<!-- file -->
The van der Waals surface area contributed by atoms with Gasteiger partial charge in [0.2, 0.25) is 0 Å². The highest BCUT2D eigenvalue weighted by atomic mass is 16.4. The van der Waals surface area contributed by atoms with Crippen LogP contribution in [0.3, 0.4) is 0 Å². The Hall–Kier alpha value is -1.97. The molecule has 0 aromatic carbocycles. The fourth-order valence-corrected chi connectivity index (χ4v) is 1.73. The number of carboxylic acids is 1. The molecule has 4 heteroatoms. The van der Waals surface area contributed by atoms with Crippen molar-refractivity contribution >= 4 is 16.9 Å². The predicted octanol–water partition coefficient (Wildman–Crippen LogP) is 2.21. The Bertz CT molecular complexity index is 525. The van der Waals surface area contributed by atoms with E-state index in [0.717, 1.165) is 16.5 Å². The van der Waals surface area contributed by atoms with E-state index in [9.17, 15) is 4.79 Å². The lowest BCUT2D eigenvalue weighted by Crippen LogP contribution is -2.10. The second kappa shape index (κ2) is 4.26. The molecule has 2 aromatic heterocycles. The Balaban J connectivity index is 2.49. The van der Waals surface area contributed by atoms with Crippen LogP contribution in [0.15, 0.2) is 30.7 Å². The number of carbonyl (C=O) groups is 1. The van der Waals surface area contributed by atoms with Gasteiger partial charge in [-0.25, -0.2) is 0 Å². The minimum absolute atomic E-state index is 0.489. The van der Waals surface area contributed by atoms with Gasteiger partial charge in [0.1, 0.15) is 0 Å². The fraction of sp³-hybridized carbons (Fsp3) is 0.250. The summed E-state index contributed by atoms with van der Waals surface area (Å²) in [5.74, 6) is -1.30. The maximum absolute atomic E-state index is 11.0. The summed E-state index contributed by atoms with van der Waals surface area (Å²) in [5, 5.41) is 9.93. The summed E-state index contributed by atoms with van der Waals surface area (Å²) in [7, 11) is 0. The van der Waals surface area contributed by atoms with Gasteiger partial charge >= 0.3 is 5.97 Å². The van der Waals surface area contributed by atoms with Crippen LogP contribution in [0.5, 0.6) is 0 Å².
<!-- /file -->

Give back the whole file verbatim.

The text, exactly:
The van der Waals surface area contributed by atoms with Gasteiger partial charge in [0.2, 0.25) is 0 Å². The highest BCUT2D eigenvalue weighted by atomic mass is 16.4. The van der Waals surface area contributed by atoms with Crippen LogP contribution in [0.3, 0.4) is 0 Å². The Hall–Kier alpha value is -1.97. The molecule has 0 aromatic carbocycles. The fourth-order valence-corrected chi connectivity index (χ4v) is 1.73. The number of carboxylic acids is 1. The molecule has 4 heteroatoms. The van der Waals surface area contributed by atoms with Crippen molar-refractivity contribution >= 4 is 16.9 Å². The predicted octanol–water partition coefficient (Wildman–Crippen LogP) is 2.21. The Bertz CT molecular complexity index is 525. The van der Waals surface area contributed by atoms with E-state index in [0.717, 1.165) is 16.5 Å². The van der Waals surface area contributed by atoms with E-state index in [9.17, 15) is 4.79 Å². The lowest BCUT2D eigenvalue weighted by Crippen LogP contribution is -2.10. The second kappa shape index (κ2) is 4.26. The molecule has 2 aromatic heterocycles. The Balaban J connectivity index is 2.49. The van der Waals surface area contributed by atoms with Crippen LogP contribution in [0.15, 0.2) is 30.7 Å². The number of carbonyl (C=O) groups is 1. The van der Waals surface area contributed by atoms with Gasteiger partial charge in [-0.25, -0.2) is 0 Å². The minimum absolute atomic E-state index is 0.489. The van der Waals surface area contributed by atoms with Gasteiger partial charge in [0.1, 0.15) is 0 Å². The fraction of sp³-hybridized carbons (Fsp3) is 0.250. The summed E-state index contributed by atoms with van der Waals surface area (Å²) in [5.74, 6) is -1.30. The maximum absolute atomic E-state index is 11.0. The summed E-state index contributed by atoms with van der Waals surface area (Å²) in [5, 5.41) is 9.93. The summed E-state index contributed by atoms with van der Waals surface area (Å²) in [7, 11) is 0. The van der Waals surface area contributed by atoms with Gasteiger partial charge >= 0.3 is 5.97 Å². The van der Waals surface area contributed by atoms with Crippen LogP contribution in [0.5, 0.6) is 0 Å².